Former UI basketball player Matt Gatens hopes to finish the season in Ukraine

Gatens played professionally in Spain and moved to the Ukraine this year

Published: March 4 2014 | 5:22 pm - Updated: 1 April 2014 | 9:10 am in

IOWA CITY — Matt Gatens lives and works less than 100 miles from the Crimean peninsula. But the unfolding chaos between Russia and Ukraine has yet to reach the Iowa City native or his fiancee, Erin Hake of Marion.

But the specter of violence was enough for Hake to return to the United States and for Gatens’s professional team to move its home basketball game from Yuzhne, Ukraine — located about 30 miles east of Odessa along the Black Sea — to Istanbul, Turkey, on Tuesday.

“We have paid close attention to the events in Kiev and now the ongoing situation in Crimea with Russia,” Gatens told The Gazette through email. “It has affected us in that our league was suspended for a week and a half at one point, and we are concerned for what could happen next.”

Gatens graduated from the University of Iowa in 2012 and ranks sixth all-time in scoring with 1,635 points. He was named second-team all-Big Ten selection two years ago.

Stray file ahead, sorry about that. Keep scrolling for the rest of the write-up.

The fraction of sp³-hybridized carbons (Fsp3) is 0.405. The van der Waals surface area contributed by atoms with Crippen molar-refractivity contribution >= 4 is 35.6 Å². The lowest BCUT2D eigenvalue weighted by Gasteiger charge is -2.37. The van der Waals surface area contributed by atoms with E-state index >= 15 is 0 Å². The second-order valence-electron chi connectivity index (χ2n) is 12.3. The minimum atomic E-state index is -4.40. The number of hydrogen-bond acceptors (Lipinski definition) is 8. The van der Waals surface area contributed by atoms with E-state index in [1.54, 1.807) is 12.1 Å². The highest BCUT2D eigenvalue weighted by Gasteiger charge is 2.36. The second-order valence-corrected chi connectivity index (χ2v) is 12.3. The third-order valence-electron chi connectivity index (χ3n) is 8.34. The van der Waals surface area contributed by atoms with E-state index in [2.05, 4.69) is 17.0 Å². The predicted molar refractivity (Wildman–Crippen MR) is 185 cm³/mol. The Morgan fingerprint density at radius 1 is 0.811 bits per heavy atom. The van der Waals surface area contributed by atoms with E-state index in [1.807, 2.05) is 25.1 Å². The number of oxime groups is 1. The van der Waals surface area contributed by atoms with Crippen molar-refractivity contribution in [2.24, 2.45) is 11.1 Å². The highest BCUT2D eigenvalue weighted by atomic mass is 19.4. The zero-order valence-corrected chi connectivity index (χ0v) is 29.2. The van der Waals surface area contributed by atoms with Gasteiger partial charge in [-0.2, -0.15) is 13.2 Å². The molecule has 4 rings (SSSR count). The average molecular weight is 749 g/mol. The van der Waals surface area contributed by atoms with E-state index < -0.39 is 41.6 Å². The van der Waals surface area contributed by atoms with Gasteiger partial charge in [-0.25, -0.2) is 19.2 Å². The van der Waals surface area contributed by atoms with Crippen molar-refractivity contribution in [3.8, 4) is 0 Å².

Last year, Gatens played professionally in Spain and moved to the Ukraine this year. He starts for his squad and averages more than 10 points a game.

Gatens’s team leads the Ukrainian Superleague with a 16-2 record and should advance to the 16-team Eurocup Tournament. He has traveled to several European countries and calls his experience overseas “fulfilling.”

Gatens describes his community as small and the arena modern. His team played a recent game in Kiev just blocks from the protests at Independence Square.

Gatens said most of his American teammates are concerned by the violence, but the Ukrainian nationals are confident the issue won’t escalate.

However, some of the league’s teams in areas affected by the violence have sent their foreign players home, including Americans. That’s not yet an issue for Gatens’s squad.

“The city we live in is safe, and we are told the situation should not spread into our area,” Gatens said. “I hope and pray things continue to head in the peaceful direction for our safety and the lives of the people of Ukraine.”

Gatens still keeps up with his former team despite the eight-hour time difference. His season ends this spring, and he plans to return to Iowa afterward.

He and Hake will marry in August, and Gatens intends to continue his professional basketball career after meeting with his agency when he returns.

“I hope to be able to finish out the season here in Ukraine as long as everything calms down politically,” he said.

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